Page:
On numerous occasions illegal immigrants have been used as scapegoats in matters related to national economy.  Up till the 1960s, the Ghanaian economy prospered and the government entertained immigrant participation in the national economic and social development. The legality of immigrants’ residence status then received minimum attention.  With a remarkable drop in Ghana’s GNI per capita between the 1950s and 1960s, following a sharp fall in cocoa prices, real income reduced while unemployment rose.   By the late 1960s the government of Ghana blamed the economic turn of events as well as criminal activities on the immigrant population in the country (Adepoju, 1995; Makinwa-Adebusoye, 1995).   In desperation, the Aliens Compliance Order was legislated in 1969.   It gave all illegal immigrants in the country only two weeks to legalize their status or leave the country.  Subsequently, about 1.5 million illegal immigrants were expelled from Ghana.  Consistent with the Ravenstein’s law of migration and distance (see Grigg, 1977) most of them were Nigerians, many of whom had actually considered themselves to be Ghanaians. The implementation of the Aliens Compliance Order was criticised internationally for its failure to recognize the deportees’ human rights.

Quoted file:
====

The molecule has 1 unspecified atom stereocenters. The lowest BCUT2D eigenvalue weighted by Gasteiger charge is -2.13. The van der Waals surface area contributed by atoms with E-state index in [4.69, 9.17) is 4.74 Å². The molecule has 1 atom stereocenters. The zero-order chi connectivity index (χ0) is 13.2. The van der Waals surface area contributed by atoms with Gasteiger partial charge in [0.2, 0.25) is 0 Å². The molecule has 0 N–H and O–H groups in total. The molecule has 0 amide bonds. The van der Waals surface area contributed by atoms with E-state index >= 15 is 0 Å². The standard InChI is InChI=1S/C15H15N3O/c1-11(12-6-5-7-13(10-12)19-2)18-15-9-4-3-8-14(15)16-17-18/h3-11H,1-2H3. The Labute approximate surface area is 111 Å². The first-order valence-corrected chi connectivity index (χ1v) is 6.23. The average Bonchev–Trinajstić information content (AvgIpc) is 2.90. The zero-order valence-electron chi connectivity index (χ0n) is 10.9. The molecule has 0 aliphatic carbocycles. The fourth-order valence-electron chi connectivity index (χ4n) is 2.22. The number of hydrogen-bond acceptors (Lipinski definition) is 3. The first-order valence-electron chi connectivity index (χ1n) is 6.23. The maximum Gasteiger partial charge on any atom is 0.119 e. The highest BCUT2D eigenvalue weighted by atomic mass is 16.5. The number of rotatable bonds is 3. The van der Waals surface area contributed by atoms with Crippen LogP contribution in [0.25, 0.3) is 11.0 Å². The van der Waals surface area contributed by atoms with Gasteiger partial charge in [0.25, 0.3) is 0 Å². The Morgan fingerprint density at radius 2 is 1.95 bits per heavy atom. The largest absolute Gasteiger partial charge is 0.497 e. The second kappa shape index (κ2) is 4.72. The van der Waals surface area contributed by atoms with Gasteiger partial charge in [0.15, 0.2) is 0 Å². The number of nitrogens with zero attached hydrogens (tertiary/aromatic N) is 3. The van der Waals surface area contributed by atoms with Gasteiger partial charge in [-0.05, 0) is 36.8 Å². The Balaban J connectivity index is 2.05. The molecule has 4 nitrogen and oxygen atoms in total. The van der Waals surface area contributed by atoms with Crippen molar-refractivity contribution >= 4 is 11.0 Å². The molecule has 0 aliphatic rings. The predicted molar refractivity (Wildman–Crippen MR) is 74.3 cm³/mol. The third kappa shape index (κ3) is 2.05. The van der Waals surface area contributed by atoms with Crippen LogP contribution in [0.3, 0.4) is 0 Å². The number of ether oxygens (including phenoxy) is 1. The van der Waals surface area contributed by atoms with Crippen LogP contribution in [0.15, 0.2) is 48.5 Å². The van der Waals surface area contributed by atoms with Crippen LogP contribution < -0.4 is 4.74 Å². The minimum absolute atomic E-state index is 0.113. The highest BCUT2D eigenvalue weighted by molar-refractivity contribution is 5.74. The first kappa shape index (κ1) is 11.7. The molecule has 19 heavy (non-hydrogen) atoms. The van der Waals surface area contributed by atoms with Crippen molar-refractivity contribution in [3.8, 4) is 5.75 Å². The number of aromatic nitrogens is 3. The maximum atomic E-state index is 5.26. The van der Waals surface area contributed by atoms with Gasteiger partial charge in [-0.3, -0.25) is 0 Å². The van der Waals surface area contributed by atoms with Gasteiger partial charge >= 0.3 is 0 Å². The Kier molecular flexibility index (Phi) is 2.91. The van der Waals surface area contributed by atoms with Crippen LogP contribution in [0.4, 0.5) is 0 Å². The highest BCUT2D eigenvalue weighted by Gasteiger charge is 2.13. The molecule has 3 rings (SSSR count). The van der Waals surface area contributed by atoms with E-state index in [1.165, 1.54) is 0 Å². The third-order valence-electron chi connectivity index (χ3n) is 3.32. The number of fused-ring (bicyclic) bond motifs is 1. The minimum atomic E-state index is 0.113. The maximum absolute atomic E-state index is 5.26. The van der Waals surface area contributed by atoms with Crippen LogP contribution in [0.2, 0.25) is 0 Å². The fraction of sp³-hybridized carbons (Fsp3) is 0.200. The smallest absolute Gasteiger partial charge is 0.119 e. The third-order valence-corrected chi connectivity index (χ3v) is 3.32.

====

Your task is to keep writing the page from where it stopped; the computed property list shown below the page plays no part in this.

The next Sub-Saharan African country to receive world-wide denunciation for ill-treatment of illegal immigrants is Nigeria.   The astronomical rise in its GNI from 3.9 billion to 36.1 billion Naira in the 1970s encouraged excessive government expenditure on economic and social development.   As in the case of Ghana, Nigeria attracted a massive influx of illegal immigrants due to its buoyant oil-based economy in the 1970s when demand for skilled labour exceeded its supply.  Reportedly, about 77% of West Africans, including professionals, who lived in Nigeria during this period did so illegally (Makinwa-Adebusoye, 1995).  When the demand for oil dropped in the 1980s it caused a fall in global oil prices. Nigeria subsequently experienced an economic recession in 1982 and the government identified illegal immigrants as perpetrators of all that was responsible for price inflation and increasing unemployment among Nigerian citizens.   In January 1983 an expulsion order of illegal immigrants from Nigeria was implemented.   Due to the subsequent return of many previous illegal immigrants to the country as well as the fact that several others were given protection within the country, a second Act on expulsion of illegal immigrants was implemented in 1985.  It is estimated that a total of 1.5 million illegal migrants were expelled from Nigeria (Makinwa-Adebusoye, 1995). Again, the distance factor was partly responsible for Ghanaians comprising the majority of the deportees.   But additionally, and equally important, is the massive economic depression that Ghana experienced during the late 1970s and early 1980s. This has implications for future discussions because illegal immigration seems to thrive most when two countries with widely disparate economies exist close to each other.